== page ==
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How To Be A Good Matchmaker For Your Friends

How To Be A Good Matchmaker For Your Friends

This is about how to be a good amateur matchmaker and not a professional matchmaker...

Matchmakers are not magicians. Matchmakers don't make magic happen. Matchmakers bring together the elements and sometimes there's a spark - a reaction. Many times matchmakers will not be rewarded or even acknowledged - nor should either be sought after.

Love and magic are delicate things. They will happen of their own accord. Magic happens when unexpected - otherwise it's not magic.

Bringing people together is a delicate task and one that carries much responsibility. If handled the wrong way then your relationship to your friends can be affected. So, tread carefully and, above all, listen to what your friends are saying. Beware there is a thin line between matchmaker and meddler.

There are generally two ways you can go about matchmaking: the sly way and the consultative/open way. The method you choose should be based on the preference of your friends. Everyone likes their future partners served up in different ways. Finding the right way to introduce is just as important as finding the right partner to introduce. How you find out your friend's preference is your choice and, most times, a simple question will not be deemed too intrusive - especially if your friend has suggested they are looking for a partner.

If magic doesn't happen the first time you bring your friends together then don't give up. If you still feel there is potential then maybe engineer another "unexpected" meeting. The benefit of doing this "on the sly" is that, if nothing happens, you have not appeared to meddle. Just don't get caught! ;-)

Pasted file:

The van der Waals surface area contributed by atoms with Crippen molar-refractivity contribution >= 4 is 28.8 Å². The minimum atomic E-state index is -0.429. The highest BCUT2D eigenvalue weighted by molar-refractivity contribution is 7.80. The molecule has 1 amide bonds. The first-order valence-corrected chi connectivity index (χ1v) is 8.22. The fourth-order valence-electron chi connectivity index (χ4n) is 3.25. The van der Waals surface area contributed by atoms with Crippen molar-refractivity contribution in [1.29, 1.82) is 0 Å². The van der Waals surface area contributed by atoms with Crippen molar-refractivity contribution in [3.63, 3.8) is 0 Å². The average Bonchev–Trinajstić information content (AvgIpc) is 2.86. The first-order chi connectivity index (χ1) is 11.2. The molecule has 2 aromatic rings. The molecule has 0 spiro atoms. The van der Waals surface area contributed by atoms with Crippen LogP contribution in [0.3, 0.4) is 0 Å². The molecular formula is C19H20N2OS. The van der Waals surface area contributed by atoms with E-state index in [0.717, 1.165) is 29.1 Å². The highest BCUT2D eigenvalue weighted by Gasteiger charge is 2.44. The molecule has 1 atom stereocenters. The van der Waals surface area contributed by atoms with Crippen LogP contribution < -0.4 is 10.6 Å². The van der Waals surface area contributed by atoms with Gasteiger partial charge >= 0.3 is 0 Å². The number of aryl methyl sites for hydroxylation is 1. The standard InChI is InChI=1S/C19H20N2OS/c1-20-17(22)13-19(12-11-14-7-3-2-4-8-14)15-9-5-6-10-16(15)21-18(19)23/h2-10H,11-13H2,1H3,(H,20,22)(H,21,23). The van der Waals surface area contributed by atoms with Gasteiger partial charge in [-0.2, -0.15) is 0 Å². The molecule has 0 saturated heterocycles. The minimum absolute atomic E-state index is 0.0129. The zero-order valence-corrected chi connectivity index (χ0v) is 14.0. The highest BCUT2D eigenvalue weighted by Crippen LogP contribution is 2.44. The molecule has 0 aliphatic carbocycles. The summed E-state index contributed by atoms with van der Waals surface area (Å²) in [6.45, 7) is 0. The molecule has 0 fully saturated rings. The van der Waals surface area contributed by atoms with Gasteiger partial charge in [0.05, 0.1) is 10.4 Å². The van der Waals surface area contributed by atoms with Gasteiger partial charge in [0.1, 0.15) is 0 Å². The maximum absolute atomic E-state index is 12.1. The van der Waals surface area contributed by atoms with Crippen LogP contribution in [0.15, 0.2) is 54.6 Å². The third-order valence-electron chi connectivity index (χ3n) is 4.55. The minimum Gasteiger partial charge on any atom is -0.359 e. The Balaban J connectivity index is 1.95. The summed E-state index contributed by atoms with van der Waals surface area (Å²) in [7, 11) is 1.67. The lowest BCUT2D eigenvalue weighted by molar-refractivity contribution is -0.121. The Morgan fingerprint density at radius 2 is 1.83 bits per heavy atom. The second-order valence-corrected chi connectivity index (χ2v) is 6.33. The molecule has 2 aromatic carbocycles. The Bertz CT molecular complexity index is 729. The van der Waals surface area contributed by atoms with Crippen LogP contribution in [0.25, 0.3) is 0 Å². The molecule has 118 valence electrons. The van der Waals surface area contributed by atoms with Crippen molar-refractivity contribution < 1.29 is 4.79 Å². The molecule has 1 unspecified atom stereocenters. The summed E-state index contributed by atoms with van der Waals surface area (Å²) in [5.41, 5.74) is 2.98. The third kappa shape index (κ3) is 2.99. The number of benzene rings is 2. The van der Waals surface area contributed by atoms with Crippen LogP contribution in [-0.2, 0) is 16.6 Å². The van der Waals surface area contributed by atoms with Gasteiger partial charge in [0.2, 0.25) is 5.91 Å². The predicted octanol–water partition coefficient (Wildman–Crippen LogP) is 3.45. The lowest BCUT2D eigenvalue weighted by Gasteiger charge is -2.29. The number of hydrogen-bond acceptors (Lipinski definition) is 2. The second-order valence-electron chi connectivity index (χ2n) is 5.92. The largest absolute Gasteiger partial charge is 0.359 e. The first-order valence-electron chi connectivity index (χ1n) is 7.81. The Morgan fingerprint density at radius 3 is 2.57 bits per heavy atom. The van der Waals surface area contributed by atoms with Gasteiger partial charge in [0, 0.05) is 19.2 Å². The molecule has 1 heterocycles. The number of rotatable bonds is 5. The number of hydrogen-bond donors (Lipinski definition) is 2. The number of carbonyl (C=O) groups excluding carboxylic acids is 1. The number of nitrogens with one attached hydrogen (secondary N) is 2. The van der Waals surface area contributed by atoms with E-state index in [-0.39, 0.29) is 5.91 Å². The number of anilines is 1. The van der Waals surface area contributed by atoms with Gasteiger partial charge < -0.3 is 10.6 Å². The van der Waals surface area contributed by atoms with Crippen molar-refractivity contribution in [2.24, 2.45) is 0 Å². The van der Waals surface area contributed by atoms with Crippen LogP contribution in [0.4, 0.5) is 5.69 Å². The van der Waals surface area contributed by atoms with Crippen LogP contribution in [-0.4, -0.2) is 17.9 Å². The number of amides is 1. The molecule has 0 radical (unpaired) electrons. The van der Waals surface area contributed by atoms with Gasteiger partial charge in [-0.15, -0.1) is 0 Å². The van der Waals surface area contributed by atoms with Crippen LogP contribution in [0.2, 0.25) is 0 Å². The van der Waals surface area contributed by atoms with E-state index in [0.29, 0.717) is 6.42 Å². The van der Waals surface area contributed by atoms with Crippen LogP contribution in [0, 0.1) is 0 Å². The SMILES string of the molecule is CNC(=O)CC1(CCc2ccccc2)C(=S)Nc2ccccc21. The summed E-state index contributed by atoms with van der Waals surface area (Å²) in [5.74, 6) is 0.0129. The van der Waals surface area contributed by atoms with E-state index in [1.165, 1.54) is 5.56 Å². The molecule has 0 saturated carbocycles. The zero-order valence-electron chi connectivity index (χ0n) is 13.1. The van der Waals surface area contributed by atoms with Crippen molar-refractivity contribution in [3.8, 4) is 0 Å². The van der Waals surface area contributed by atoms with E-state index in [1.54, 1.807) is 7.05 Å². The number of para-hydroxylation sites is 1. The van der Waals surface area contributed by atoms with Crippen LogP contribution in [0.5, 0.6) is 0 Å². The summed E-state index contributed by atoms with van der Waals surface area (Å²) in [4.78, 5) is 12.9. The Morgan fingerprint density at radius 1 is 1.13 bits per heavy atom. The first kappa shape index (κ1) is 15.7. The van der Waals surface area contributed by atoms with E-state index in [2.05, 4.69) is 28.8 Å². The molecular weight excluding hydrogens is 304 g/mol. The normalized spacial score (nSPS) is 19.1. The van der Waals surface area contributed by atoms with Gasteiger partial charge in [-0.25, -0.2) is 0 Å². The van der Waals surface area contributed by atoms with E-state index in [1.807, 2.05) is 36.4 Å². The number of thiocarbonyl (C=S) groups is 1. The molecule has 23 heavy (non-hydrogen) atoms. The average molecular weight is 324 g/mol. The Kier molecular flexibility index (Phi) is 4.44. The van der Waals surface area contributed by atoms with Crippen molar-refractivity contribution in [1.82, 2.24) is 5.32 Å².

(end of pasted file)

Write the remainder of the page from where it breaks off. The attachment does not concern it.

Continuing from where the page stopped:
If you are concerned about what your friends think about each other then you could ask "what do you think about so-and-so?" but even that is risky if you are in sly mode and you should definitely leave it at that. Never try and plant ideas into a friend's brain with leading questions like "don't you think s/he is nice?" or demanding statements like "s/he's got a sexy voice!" These will generally cloud the mind of your friend and magic never happens when minds are clouded.

Unless your friend has impaired vision then saying "s/he's attractive" before a meeting can be counter productive. Let your friend make up their own mind. Let the magic happen. Don't appear too meddlesome. And don't go on about how great someone would be for your friend or how great they are - again this will prove detrimental to your goal of getting people together.

If you are matchmaking in sly mode then tell no one else - not even your partner. The worst thing that can happen are sniggers from the background - how off putting.

Before you attempt to bring your friends together please make sure that they are both looking for partners. You may be able to get away with not knowing if in sly mode. But if you are making remote introductions via email or telling your friends that you are bringing them together then it is essential that you have consulted both friends first and that they have consented to being introduced. There's nothing worse than being told to take an interest in someone when that someone isn't interested.

Some other good tips (but there's not much out on the web about this!):